(CN) – The 9th Circuit refused Tuesday to stay its decision that rammed Arizona Gov. Jan Brewer for denying driver’s licenses to certain young immigrants.
Brewer’s illegal law, issued via executive order, came on the heels of the 2012 “Deferred Action for Childhood Arrivals” (DACA), a federal program that deferred immigration-related actions against certain young adults under 31 who were brought to the country as children and have lived here continuously, gone to school and not committed any crimes.
The governor’s directive forbade Arizona agencies from giving DACA recipients any “state identification, including a driver’s license.”
U.S. District Judge David Campbell initially refused to enjoin Brewer’s order, but a three-judge panel with the 9th Circuit reversed in July and the appellate court denied en banc review in the case last month.
Brewer moved on Nov. 28 to stay the 9th Circuit’s mandate from taking effect, signaling that she would take the case to the U.S. Supreme Court.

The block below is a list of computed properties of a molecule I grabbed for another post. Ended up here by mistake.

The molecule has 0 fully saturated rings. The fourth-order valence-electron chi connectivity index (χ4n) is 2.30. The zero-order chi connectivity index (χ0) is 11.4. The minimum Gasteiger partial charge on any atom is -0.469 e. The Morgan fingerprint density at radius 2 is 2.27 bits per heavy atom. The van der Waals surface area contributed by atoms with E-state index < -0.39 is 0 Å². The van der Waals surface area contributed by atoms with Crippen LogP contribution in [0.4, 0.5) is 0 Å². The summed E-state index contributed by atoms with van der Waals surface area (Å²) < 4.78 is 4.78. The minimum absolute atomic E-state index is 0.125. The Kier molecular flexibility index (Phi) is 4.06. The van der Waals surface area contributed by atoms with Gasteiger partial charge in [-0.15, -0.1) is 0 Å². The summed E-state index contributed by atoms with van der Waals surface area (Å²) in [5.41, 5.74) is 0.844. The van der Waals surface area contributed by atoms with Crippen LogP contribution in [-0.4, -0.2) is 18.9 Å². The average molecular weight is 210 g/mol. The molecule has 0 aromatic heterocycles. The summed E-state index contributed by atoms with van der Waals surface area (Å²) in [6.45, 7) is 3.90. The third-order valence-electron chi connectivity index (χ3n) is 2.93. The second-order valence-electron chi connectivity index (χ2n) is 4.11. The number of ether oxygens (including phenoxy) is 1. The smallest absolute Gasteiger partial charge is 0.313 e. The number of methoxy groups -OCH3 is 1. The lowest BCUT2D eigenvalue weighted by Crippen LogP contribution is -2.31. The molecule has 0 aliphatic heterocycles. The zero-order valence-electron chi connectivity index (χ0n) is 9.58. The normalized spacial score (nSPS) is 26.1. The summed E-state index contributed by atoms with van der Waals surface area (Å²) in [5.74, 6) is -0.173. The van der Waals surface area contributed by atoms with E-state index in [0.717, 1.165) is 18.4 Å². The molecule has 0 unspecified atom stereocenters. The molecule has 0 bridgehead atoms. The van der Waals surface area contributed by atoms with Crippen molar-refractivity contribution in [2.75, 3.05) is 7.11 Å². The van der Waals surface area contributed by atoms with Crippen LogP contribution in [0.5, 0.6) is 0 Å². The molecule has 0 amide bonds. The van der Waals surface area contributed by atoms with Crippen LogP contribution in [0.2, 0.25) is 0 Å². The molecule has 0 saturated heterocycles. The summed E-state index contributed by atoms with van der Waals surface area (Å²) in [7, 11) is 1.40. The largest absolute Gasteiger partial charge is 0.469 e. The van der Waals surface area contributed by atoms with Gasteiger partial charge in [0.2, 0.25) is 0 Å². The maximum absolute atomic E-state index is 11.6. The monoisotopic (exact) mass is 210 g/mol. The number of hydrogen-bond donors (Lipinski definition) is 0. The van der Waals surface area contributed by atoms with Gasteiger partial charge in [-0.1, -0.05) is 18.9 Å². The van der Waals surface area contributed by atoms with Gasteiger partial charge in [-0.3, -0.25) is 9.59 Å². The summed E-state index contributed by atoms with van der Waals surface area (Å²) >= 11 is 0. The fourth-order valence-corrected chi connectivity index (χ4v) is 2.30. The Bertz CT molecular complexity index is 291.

Arizona’s certiorari petition will raise “basic and important issues concerning the Equal Protection Clause, the Supremacy Clause and federal immigration law,” Brewer’s motion said. “Specifically, the petition will raise questions regarding the proper application of the rational basis standard under the Equal Protection Clause, the existence of a ‘heightened’ rational basis review standard, and the preemptive force of informal federal agency actions.”
Brewer also claimed that the recent executive action on immigration by the Obama administration “underscores the fact such policies, which are not law, are easily revised and changed.”
“Issuing driver’s licenses to deferred action recipients before this issue is reviewed by the Supreme Court is imprudent, given the changeable nature of DHS policy, prior to congressional action,” the petition said.
The 9th Circuit denied Brewer’s motion without comment Tuesday.
Arizona was one of five states that joined a lawsuit against the United States last week for Obama’s recent executive action immigration. Texas filed the original action on behalf of Alabama, Georgia, Idaho, Indiana, Kansas, Louisiana, Montana, Nebraska, South Carolina, South Dakota, Utah, West Virginia and Wisconsin.
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